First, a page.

A student’s philanthropic project drastically changed East Knox Local School District’s music programs for students grades 9-12 a few years ago, and today, the Office of Community Partnerships (OCP) hopes to expand it.
Five years ago, Wyatt Ernst ’18, with the support of Beta Theta Pi (Beta), organized a donation of 20 musical instruments to the district to help them to grow their underfunded music program. Musical instruments, particularly brass instruments which are fundamental to jazz music and marching bands, are typically very expensive to own and maintain. This made the band accessible to students who would otherwise be unable to afford to rent or buy an instrument. Today, music education at East Knox is thriving — students can borrow instruments to play and practice with if they need to, with financial accommodations. Students love the opportunity to be a part of the band; now that it has grown due to the donation, it has become a central part of the community, playing at pep rallies, ceremonies and other school events.
The instruments were worth $3,800 in total, $1,000 of which came from a fundraiser that the Betas ran. The rest came from about 20 donors that Ernst knew from his work at Preservation Hall in New Orleans. Preservation Hall is a music venue associated with a band and a non-profit organization that visits schools with underfunded arts programs and teaches kids to play instruments. This is what inspired Ernst to help strengthen music education for kids in East Knox. “I decided to take essentially what the Preservation Hall does, and I wanted to bring [that] to Knox County. I reached out to East Knox, to their principal, and then to their music teacher, and asked, ‘What do you guys need for the music program? How can I be of service?’” Ernst told the Collegian in 2017.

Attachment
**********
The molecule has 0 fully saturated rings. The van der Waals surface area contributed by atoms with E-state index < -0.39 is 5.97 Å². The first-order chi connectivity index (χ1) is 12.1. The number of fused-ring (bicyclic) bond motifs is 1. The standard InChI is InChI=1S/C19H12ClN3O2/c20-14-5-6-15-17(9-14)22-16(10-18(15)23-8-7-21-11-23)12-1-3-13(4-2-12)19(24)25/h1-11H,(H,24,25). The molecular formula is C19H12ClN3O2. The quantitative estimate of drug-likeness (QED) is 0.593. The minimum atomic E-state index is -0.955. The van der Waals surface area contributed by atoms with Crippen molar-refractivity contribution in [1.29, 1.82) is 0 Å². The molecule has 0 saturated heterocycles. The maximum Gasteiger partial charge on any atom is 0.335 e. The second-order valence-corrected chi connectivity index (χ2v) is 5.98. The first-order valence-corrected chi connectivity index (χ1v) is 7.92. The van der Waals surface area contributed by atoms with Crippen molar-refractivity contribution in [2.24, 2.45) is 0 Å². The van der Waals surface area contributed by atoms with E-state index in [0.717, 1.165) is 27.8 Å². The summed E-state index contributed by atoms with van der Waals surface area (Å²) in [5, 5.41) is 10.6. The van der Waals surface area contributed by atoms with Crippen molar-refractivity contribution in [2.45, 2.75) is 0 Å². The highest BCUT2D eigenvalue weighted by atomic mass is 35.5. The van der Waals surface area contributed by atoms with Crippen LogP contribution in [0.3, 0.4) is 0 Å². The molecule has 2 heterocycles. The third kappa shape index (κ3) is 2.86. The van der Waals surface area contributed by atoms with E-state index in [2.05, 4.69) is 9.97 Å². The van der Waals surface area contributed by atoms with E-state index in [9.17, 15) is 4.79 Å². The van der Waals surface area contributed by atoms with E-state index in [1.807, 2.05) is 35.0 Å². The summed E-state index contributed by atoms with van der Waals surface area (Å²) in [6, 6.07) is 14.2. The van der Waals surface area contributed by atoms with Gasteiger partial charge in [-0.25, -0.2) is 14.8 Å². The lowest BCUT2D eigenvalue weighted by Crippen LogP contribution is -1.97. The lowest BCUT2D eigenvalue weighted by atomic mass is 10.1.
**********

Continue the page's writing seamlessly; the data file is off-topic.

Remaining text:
Sarah Jancura, the band director for East Knox Junior High, discussed the changes in the music program in an email interview with OCP, a group of Kenyon staff and students who work to foster positive relationships with Knox County and support the local community. “With the additional instruments that low income students can use, we have been able to allow more students to participate and find their love of music. For grades 5-12 this year, we have almost 100 students in the band program!” she wrote.
One student was particularly impacted by the music program. Miale Hurlow, a junior at East Knox, plans to study music education and eventually become a music teacher after she graduates because of her love of the band and its commitment to the community. “Music motivates me, and it brought forth love and a family that I get to spend the rest of my high school career with,” she told OCP.
OCP hopes to expand this fundraising effort so that music programs in the area can provide students with the resources to pursue their talents. It’s clear that music can be a deeply fundamental part of a student’s education: “Music has the ability to tie all the other subjects taught in our schools together while simultaneously teaching students how to work together for the same outcome,” Jancura said.